Siddhartha Mukherjee wins First Book prize
Indian-American doctor Siddhartha Mukherjee's book on cancer has won the Guardian First Book Award.
The Emperor of All Maladies, which won a Pulitzer prize in April, was the only work of non-fiction on the shortlist.
The author, who describes his book as a "biography" of cancer, receives a £10,000 prize.
He said he was "delighted and honoured" to join the ranks of previous winners, including Zadie Smith, Alexandra Harris, Petina Gappah and Alex Ross.
"In recognising The Emperor of All Maladies, the judges have also recognised the extraordinary courage and resilience of the men and women who struggle with illness, and the men and women who struggle to treat illnesses," he added.
Mukherjee is an oncologist, treating cancer patients at the Columbia University Medical Center.
He started the book after a 56-year-old woman, who was dealing with her second relapse, asked him to describe what she was fighting against.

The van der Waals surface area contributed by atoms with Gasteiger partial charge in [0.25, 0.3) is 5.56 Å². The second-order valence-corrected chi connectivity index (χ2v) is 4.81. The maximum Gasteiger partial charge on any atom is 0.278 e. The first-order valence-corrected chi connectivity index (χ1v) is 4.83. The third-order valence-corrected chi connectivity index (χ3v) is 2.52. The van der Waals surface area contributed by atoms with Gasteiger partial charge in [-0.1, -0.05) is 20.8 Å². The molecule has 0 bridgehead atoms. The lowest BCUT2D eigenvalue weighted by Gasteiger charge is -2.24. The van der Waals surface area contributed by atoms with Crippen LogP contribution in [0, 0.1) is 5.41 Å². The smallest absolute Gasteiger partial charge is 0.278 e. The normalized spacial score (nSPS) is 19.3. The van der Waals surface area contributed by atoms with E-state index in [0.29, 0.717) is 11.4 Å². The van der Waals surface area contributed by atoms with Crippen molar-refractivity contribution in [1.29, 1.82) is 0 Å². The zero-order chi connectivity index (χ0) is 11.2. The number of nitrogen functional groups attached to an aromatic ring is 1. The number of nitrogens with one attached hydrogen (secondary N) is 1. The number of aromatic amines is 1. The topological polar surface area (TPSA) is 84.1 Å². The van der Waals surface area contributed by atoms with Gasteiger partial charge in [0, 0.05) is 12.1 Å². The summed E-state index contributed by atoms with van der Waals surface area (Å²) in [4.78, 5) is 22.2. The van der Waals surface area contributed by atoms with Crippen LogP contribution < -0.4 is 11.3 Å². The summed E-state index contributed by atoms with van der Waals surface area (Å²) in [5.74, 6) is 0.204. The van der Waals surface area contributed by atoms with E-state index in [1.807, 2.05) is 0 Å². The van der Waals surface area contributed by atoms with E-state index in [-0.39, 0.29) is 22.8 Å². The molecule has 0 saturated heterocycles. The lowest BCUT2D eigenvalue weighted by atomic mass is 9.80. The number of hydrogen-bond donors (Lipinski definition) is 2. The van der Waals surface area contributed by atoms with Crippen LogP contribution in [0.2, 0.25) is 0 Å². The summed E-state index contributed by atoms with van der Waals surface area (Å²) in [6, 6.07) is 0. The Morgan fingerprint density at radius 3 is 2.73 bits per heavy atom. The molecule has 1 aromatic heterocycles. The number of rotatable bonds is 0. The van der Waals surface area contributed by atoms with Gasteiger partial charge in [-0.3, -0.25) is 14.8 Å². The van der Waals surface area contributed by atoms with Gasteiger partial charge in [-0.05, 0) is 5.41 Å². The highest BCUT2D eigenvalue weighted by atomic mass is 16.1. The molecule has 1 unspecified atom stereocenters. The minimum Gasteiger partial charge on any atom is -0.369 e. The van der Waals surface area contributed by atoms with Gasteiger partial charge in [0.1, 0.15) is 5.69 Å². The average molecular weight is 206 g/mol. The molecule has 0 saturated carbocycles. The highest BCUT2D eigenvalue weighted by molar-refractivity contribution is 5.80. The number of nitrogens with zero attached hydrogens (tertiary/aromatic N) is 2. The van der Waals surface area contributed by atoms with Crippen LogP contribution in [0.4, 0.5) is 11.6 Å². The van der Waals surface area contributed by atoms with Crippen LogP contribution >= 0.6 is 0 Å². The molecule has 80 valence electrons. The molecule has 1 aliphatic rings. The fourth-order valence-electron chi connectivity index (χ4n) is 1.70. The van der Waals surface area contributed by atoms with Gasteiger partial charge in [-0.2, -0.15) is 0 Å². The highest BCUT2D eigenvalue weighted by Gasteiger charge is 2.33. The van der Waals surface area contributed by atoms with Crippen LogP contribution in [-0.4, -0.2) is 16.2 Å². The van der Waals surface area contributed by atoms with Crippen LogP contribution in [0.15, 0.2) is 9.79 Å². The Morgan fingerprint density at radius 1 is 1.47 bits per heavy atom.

His answer begins thousands of years ago in 1600 BC, with one of the first recorded descriptions of a tumour - scored onto a papyrus in hieroglyphics.
As the story progresses, the author describes how scientists came to identify cancerous cells and the (sometimes brutal and unnecessary) treatments devised to tackle them.
The book also provides a glimpse into the future of cancer care.
"Cancer is the load built into our genome," writes Mukherjee, "the leaden counterweight to our aspirations for immortality."
Author and academic Sarah Curchwell, who was part of the judging panel, said: "Siddhartha Mukherjee has marshalled an immense amount of material into a readable and inspiring story.
"The result is a gripping, enlightening read about the nature of illness and our battle against what begins to look like mortality itself."
Other books shortlisted for the prize included Mirza Waheed's The Collaborator, a thriller set in his native Kashmir, and Stephen Kelman's Pigeon English, about a young Ghanaian boy trying to solve a murder on a council estate.
Completing the list were Down the Rabbit Hole, the saga of a boy born to a Mexican drug lord, by Juan Pablo, and Amy Waldman's The Submission, in which a Muslim enters and wins a competition to design a memorial to those killed in the terrorist attacks of 11 September, 2001.
Judges for the prize included One Day author David Nicholls, and Lisa Allardice, editor of the Guardian Review.